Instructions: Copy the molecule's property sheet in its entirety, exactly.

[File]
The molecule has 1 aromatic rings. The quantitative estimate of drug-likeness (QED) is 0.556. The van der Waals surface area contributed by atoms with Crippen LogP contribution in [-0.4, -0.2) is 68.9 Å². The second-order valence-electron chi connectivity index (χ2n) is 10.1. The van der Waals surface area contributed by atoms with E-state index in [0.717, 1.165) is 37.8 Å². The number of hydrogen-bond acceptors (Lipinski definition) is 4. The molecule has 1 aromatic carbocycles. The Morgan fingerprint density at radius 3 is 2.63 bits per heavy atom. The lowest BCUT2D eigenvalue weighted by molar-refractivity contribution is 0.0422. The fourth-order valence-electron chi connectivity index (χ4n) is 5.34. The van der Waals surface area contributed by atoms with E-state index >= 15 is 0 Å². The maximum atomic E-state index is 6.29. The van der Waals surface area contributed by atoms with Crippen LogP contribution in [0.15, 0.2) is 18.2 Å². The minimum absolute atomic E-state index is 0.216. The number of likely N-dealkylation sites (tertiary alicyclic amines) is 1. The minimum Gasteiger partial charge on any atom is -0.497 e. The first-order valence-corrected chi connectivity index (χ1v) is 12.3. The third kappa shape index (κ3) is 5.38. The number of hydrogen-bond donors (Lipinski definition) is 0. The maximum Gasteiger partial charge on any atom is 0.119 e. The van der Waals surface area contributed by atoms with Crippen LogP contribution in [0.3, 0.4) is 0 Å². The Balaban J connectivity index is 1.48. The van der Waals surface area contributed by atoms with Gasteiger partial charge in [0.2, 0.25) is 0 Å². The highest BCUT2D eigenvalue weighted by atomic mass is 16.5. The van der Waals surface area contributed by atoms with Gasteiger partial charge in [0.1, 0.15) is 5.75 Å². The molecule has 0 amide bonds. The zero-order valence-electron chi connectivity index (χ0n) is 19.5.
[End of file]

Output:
The molecule has 1 aromatic rings. The quantitative estimate of drug-likeness (QED) is 0.556. The van der Waals surface area contributed by atoms with Crippen LogP contribution in [-0.4, -0.2) is 68.9 Å². The second-order valence-electron chi connectivity index (χ2n) is 10.1. The van der Waals surface area contributed by atoms with E-state index in [0.717, 1.165) is 37.8 Å². The number of hydrogen-bond acceptors (Lipinski definition) is 4. The molecule has 1 aromatic carbocycles. The Morgan fingerprint density at radius 3 is 2.63 bits per heavy atom. The lowest BCUT2D eigenvalue weighted by molar-refractivity contribution is 0.0422. The fourth-order valence-electron chi connectivity index (χ4n) is 5.34. The van der Waals surface area contributed by atoms with E-state index >= 15 is 0 Å². The maximum atomic E-state index is 6.29. The van der Waals surface area contributed by atoms with Crippen LogP contribution in [0.15, 0.2) is 18.2 Å². The minimum absolute atomic E-state index is 0.216. The number of likely N-dealkylation sites (tertiary alicyclic amines) is 1. The minimum Gasteiger partial charge on any atom is -0.497 e. The first-order valence-corrected chi connectivity index (χ1v) is 12.3. The third kappa shape index (κ3) is 5.38. The number of hydrogen-bond donors (Lipinski definition) is 0. The maximum Gasteiger partial charge on any atom is 0.119 e. The van der Waals surface area contributed by atoms with Crippen LogP contribution in [0.3, 0.4) is 0 Å². The Balaban J connectivity index is 1.48. The van der Waals surface area contributed by atoms with Gasteiger partial charge in [0.2, 0.25) is 0 Å². The highest BCUT2D eigenvalue weighted by atomic mass is 16.5. The van der Waals surface area contributed by atoms with Gasteiger partial charge in [0.1, 0.15) is 5.75 Å². The molecule has 0 amide bonds. The zero-order valence-electron chi connectivity index (χ0n) is 19.5.